Main Organisers:
Dr Luce Prignano (Spain), Dr Iza Romanowska (Spain), Dr Sergi Lozano (Spain), Dr Francesca Fulminante (United Kingdom), Dr Rob Witcher (United Kingdom), Dr Tom Brughmans (United Kingdom).
Advertisements

Help us characterise the ABM community

Together with Ben Davies we are investigating the community of ABM modellers in archaeology. We prepared a short survey to help us describe the field better. We would be grateful if you could spend a few minutes (max 15, if you are a very slow reader) and answer a few questions about your background, software you use and your last simulation.

The survey can be found here: https://goo.gl/forms/imPq2AcS52FwTjZ83

Please feel free to pass this survey to your colleagues, students (incl. master students if they engage in ABM) and others you feel may be relevant. We are hoping for the widest possible coverage.

We will make all data open access (there is an ‘opt out’ option) and early access will be granted to anyone who provides their email. Would you have any questions you can drop us an email at izaromanowska at gmail dot com.

Many thanks in advance,
Iza and Ben

A full, and growing, bibliography of ABM in archaeology

With more and more case studies, methodological papers and other musings on ABM being published every year, it is often difficult to stay on top of the literature. Equally, since most of ABMers in archaeology are self-taught the initial ‘reading process’ may be quite haphazard. But not any more! Introducing: bit.ly/ABMbiblio

Now, whenever needed, you can consult a comprehensive list of all publications dealing with ABM in archaeology hosted on GitHub. What is more important, the list will be continuously updated, both by the authors and by everyone else. So if you know of a publication that have not been listed yet, or, our most sincere apologies, we missed your paper, simply put up a pull request and we’ll merge your suggestions. (Please note that if there is more than one paper for a project we feature only the main publication.) Follow this link to explore all-you-can-eat paper buffet of ABM in archaeology.

 

Software tools for ABMs

A key consideration when embarking on an agent-based modelling focused project is ‘what are we going to write the model in?’. The investment of time and effort that goes into learning a new software tool or a language is so considerable that in the vast majority of cases it is the model that has to be adjusted to the modellers skills and knowledge rather than the the other way round.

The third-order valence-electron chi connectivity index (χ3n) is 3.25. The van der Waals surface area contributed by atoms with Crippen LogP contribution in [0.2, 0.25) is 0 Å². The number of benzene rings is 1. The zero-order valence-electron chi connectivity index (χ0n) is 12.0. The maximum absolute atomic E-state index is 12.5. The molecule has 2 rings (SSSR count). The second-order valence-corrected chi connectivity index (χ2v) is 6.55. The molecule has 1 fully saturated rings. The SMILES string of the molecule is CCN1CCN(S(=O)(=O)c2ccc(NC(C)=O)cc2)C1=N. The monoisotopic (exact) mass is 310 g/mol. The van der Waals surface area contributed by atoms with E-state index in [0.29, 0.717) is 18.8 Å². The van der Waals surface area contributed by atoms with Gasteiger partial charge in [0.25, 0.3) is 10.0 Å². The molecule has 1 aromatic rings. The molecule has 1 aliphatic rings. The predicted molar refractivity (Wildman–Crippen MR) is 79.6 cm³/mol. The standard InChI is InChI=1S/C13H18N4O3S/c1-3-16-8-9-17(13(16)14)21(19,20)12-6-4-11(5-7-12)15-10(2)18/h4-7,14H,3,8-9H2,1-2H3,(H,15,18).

Browsing through the OpenABM library it is clear that Netlogo is archaeology’s, social sciences and ecology first choice (51 results), with other platforms and languages trailing well behind (Java – 13 results, Repast – 5 results, Python – 5 results)*. But it comes without saying that there are more tools out there. A new paper published in Computer Science Review compares and contrasts 85 ABM platforms and tools.

It classifies each software package according to the easy of development (simple-moderate-hard) as well as its capabilities (light-weight to extreme-scale). It also sorts them according to their scope and possible subjects (purpose-specific, e.g., teaching, social science simulations, cloud computing, etc., or subject-specific, e.g., pedestrian simulation, political phenomena, artificial life) so that you have a handy list of software tools designed for different applications. This is, to the best of my knowledge, the first survey of this kind since this, equally useful but by now badly outdated, report from 2010.

Abar, Sameera, Georgios K. Theodoropoulos, Pierre Lemarinier, and Gregory M.P. O’Hare. 2017. “Agent Based Modelling and Simulation Tools: A Review of the State-of-Art Software.” Computer Science Review 24: 13–33. doi:10.1016/j.cosrev.2017.03.001.

 

* Note that the search terms might have influenced the numbers, e.g., if the simulation is concerned with pythons (the snakes) it would add to the count regardless of the language it was written in.

Image source: wikipedia.org

Simulados: a short video explaining what ABM is and how we use it to understand the past

This video, brought to you by our friends over at the Barcelona Supercomputing Center, does a great job of explaining in easy-to-understand terms what agent-based modeling is, and how it can be useful for both understanding the past and making the past relevant to the present. No small feat to accomplish in about 3 minutes. Have a look!

Socio-Environmental Dynamics over the Last 12,000 Years workshop, Kiel, Germany 2-24, March 2017

University of Kiel, Germany will be hosting a workshop “Socio-Environmental Dynamics over the Last 12,000 Years: The Creation of Landscapes IV” between 20-24th March 2017.   It includes several sessions on simulation, modelling and ABM with a special emphasis on socio-natural systems.  The abstract submission deadline is a still quite some time (30th November) but it may be worth putting the event into your calendars if you are not planning on crossing the ocean for the CAA in Atlanta or the SAAs in Vancouver.

For more information see the workshop website: http://www.workshop-gshdl.uni-kiel.de

 

Image source: https://en.wikipedia.org/wiki/Kiel#/media/File:Postcard_Panorama_of_Kiel_(1902).jpg

CFP: SwarmFest 2016, Burlington, VT Jul 31 – Aug 3